Dogs with narrow bodies and deep chests can actually experience pain if they exercise shortly after a meal. This includes Great Danes and German shepherds.
Most dogs will fall somewhere between that window of 30 minutes and 120 minutes. Your dog’s health state and breed will ultimately determine what’s advisable. Asking your vet what is suggested for your specific dog is highly recommended.
Exercise Needs for Senior Dogs
The amount of exercise a senior dog needs depends on things like the physical state of the dog and any underlying health issues. An older dog may only be able to do a few minutes of walking per day. However, you can still fill another 30 minutes with some stimulating activities that don’t require a dog to be moving on its feet.
You should ask your vet about exercise duration if you have a senior dog.
How You Can Exercise Your Dog
Walking your dog is the obvious go-to exercise. However, a canine workout can be an experience that works the body and mind!
Indoor Dog Exercises
You can still exercise even if you’re stuck in the house due to weather or a busy schedule!
Try simply running up and down the stairs with your dog. You can also work on agility using household supplies that your dog has to catch or move. Yes, you can even play fetch inside with a smaller dog if you have the open space.
One-on-one activities like a hide-and-seek game or tug-of-war match can be very fun. Just make sure your dog isn’t hurting his teeth or straining muscles during a tug-of-war game. Additionally, hiding treats around the house can be a fun way to get your dog moving.
Outdoor Dog Exercises
Walking is often a dog owner’s favorite exercise activity. This is great because you’re both burning calories and getting healthy! Don’t forget that cycling, skating and rollerblading can also be safely done with some practice.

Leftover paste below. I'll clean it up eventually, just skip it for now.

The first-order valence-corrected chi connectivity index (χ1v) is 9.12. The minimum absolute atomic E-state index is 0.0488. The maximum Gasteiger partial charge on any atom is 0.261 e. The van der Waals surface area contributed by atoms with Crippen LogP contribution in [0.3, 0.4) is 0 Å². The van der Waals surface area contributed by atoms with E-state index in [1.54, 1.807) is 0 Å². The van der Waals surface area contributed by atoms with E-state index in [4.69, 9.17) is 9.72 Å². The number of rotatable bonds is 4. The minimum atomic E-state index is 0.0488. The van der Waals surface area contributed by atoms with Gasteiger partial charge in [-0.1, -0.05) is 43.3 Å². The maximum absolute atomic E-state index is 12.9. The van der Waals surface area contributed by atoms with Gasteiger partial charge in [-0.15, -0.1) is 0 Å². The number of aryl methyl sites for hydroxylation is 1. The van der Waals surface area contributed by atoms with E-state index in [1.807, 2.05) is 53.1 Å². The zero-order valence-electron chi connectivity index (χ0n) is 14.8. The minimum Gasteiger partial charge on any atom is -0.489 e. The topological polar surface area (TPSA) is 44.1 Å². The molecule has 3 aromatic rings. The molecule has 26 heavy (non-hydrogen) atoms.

Owners of larger dogs can easily train their dogs to keep pace with them on runs. Dogs also love hiking because there is so much to do, see and smell!
Swimming is a fun activity if you have a dog breed that loves the water. A game of fetching a stick in the water is a perfect way to let your dog cool off on a hot day. Of course, classic fetch on land is also perfect if you’re in an open space where your dog can run.
Do you have a breed that has a drafting history? Ask your vet about the possibility of introducing pulling or sledding into your dog’s workout routine. You might just see your dog come alive with new skills you didn’t even know were there!
The list of dogs that are good at drafting includes Newfoundlands, Bernese mountain dogs, Swiss mountain dogs and Saint Bernards.
Official dog sports can also be very fun. Flyball is a dog-specific sport where dogs actually race over a line of hurdles to reach boxes containing tennis balls. The dogs catch the balls in their mouths before running back to their owners.
Simply tossing a tennis ball up in the air for your dog could be enough to recreate this sport without any fancy equipment.
Activities That Awaken the Senses
Dogs also find activities like scent tracking and K9 nose work very satisfying because they utilize their natural abilities. Both allow your dog to be a “dog detective” on the hunt.
Obedience training combines physical and mental stimulation to create a perfect balance for a dog that needs to focus and burn off some energy.
Giving Your Dog the Right Amount of Exercise Is an Act of Love
Dogs thrive on exercise. Of course, each dog has its own definition of what an appropriate and beneficial routine will look like. The bottom line is that you’re at least putting in 30 minutes per day using some combination of physical and mental stimulation.
Don’t forget that the biggest benefit of all is the strengthening of the bond between you and your dog with every jump, leap or mile covered.